There are a couple of small cars of particular note in Audi’s past appertaining to the Audi A1. One was the A2 (1999-2005), cleverly constructed from aluminium but slow-selling.
More pertinent to the A1’s role is the Audi 50 (1974-78), an upmarket three-door supermini that was also badged as a (better-selling and cheaper) Volkswagen Polo. The 50 is the closest thing to a predecessor for the new A1, which was first displayed as the Metroproject Quattro concept in 2007.
Today, a small car no longer needs to be cheap. It can be as much of a lifestyle statement – arguably even as aspirational – as any sports car. Witness the Mini. Now Audi wants its own slice of the premium supermini segment with the A1.
If more proof were needed that buyers are willing to pay a premium for a high-end small hatchback, consider the popularity of the A1; so far, it has been a sell-out hit among buyers. It’s clear that people are willing to pay for the many optional extras that Audi considers essential to the premium buying experience, too.
To be a true premium car, though, the A1 must do more than just look the part and wear the price. It needs to feel like one and, more importantly for us, drive like the car we’re led to believe it is. That’s crucial, given how closely related it is to other VW Group products.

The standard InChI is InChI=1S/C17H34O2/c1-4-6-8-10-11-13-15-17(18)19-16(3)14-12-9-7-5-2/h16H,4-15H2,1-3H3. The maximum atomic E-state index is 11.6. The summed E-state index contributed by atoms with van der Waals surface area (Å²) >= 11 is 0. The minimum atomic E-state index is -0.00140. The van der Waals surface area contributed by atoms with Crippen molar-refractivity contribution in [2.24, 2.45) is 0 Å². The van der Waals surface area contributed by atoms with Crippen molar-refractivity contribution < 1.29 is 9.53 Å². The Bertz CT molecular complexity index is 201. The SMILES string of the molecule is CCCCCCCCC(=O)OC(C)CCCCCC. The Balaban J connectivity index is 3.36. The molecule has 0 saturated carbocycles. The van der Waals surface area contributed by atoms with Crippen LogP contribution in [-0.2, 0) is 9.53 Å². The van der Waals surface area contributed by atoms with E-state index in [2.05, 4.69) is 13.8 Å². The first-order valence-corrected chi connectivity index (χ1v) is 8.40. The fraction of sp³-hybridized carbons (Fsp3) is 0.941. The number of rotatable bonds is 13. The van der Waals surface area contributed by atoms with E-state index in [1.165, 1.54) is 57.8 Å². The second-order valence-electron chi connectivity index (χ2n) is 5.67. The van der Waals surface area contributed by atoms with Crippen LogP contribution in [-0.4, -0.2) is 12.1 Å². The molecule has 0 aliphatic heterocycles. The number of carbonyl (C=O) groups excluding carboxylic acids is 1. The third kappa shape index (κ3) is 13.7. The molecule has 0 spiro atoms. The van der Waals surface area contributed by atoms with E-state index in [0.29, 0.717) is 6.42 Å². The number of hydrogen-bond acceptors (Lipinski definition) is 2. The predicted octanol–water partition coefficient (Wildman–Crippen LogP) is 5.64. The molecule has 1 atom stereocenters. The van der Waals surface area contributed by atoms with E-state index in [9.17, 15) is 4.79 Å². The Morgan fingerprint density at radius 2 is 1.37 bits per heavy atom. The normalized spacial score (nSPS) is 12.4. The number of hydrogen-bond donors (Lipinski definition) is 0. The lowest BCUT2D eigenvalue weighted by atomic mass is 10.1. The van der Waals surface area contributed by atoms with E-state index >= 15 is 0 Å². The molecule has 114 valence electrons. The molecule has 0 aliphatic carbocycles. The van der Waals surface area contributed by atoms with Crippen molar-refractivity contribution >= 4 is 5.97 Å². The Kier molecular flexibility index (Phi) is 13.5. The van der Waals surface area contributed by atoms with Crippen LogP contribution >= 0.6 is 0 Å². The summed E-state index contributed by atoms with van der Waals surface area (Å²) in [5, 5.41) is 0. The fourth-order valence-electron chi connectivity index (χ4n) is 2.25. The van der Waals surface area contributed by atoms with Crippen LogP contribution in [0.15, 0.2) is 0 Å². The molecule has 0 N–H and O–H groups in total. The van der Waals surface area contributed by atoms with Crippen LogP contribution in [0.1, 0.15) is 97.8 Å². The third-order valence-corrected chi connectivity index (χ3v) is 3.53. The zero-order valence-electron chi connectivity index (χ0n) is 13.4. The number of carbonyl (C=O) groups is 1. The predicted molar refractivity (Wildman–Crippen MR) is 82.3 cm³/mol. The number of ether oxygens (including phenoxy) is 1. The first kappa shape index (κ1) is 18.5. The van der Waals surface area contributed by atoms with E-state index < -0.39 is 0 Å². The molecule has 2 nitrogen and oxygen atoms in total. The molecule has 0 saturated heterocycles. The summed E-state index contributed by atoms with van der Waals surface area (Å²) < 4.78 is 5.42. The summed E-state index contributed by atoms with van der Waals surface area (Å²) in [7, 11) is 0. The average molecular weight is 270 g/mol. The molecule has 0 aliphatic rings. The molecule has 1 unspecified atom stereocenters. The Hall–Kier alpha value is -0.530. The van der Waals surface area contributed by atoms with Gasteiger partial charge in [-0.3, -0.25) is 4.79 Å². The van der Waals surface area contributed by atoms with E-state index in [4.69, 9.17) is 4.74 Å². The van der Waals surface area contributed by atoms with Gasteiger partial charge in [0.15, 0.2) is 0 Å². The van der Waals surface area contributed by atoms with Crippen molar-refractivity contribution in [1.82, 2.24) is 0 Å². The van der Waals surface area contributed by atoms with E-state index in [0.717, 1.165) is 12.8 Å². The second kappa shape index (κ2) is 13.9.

In spite of the premium tag attached to the A1, the range starts at a surprisingly affordable (to use a VW tag line) price for the 1.2 TFSI SE model. It’s also surprisingly well equipped. Four engines are available at present.
In addition to the 1.2, you can have a 1.4 TFSI, a 1.6 TDI or a 2.0 TDI; the diesels can also be had as a 99g/km eco special. The introduction of the five-door Sportback model has added an extra dose of practicality to the A1, for a £500 premium.
There’s also the limited-run A1 quattro, with 252bhp from a 2.0-litre turbo engine and four-wheel drive, although only 19 were set to be sold in the UK.